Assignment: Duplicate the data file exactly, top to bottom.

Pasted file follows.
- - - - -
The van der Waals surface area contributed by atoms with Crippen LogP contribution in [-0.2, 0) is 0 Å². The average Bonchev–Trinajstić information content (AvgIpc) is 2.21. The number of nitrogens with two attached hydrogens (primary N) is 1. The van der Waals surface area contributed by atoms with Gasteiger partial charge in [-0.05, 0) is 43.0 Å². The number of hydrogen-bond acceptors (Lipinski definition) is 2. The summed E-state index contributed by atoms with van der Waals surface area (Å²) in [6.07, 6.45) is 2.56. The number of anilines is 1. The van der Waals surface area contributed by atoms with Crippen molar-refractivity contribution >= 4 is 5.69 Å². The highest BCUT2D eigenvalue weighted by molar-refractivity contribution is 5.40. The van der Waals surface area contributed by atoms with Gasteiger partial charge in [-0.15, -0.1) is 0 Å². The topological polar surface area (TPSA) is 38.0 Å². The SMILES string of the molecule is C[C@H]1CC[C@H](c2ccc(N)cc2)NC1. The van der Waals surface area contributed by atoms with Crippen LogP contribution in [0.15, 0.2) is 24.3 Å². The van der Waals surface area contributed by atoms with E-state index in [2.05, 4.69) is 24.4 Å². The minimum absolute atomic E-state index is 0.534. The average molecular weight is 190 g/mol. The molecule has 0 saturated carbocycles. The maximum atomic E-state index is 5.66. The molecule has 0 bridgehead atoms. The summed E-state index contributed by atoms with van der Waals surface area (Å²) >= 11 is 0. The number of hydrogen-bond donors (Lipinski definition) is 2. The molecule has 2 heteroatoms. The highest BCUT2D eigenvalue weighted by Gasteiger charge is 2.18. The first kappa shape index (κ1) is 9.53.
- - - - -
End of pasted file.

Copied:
The van der Waals surface area contributed by atoms with Crippen LogP contribution in [-0.2, 0) is 0 Å². The average Bonchev–Trinajstić information content (AvgIpc) is 2.21. The number of nitrogens with two attached hydrogens (primary N) is 1. The van der Waals surface area contributed by atoms with Gasteiger partial charge in [-0.05, 0) is 43.0 Å². The number of hydrogen-bond acceptors (Lipinski definition) is 2. The summed E-state index contributed by atoms with van der Waals surface area (Å²) in [6.07, 6.45) is 2.56. The number of anilines is 1. The van der Waals surface area contributed by atoms with Crippen molar-refractivity contribution >= 4 is 5.69 Å². The highest BCUT2D eigenvalue weighted by molar-refractivity contribution is 5.40. The van der Waals surface area contributed by atoms with Gasteiger partial charge in [-0.15, -0.1) is 0 Å². The topological polar surface area (TPSA) is 38.0 Å². The SMILES string of the molecule is C[C@H]1CC[C@H](c2ccc(N)cc2)NC1. The van der Waals surface area contributed by atoms with Crippen LogP contribution in [0.15, 0.2) is 24.3 Å². The van der Waals surface area contributed by atoms with E-state index in [2.05, 4.69) is 24.4 Å². The minimum absolute atomic E-state index is 0.534. The average molecular weight is 190 g/mol. The molecule has 0 saturated carbocycles. The maximum atomic E-state index is 5.66. The molecule has 0 bridgehead atoms. The summed E-state index contributed by atoms with van der Waals surface area (Å²) >= 11 is 0. The number of hydrogen-bond donors (Lipinski definition) is 2. The molecule has 2 heteroatoms. The highest BCUT2D eigenvalue weighted by Gasteiger charge is 2.18. The first kappa shape index (κ1) is 9.53.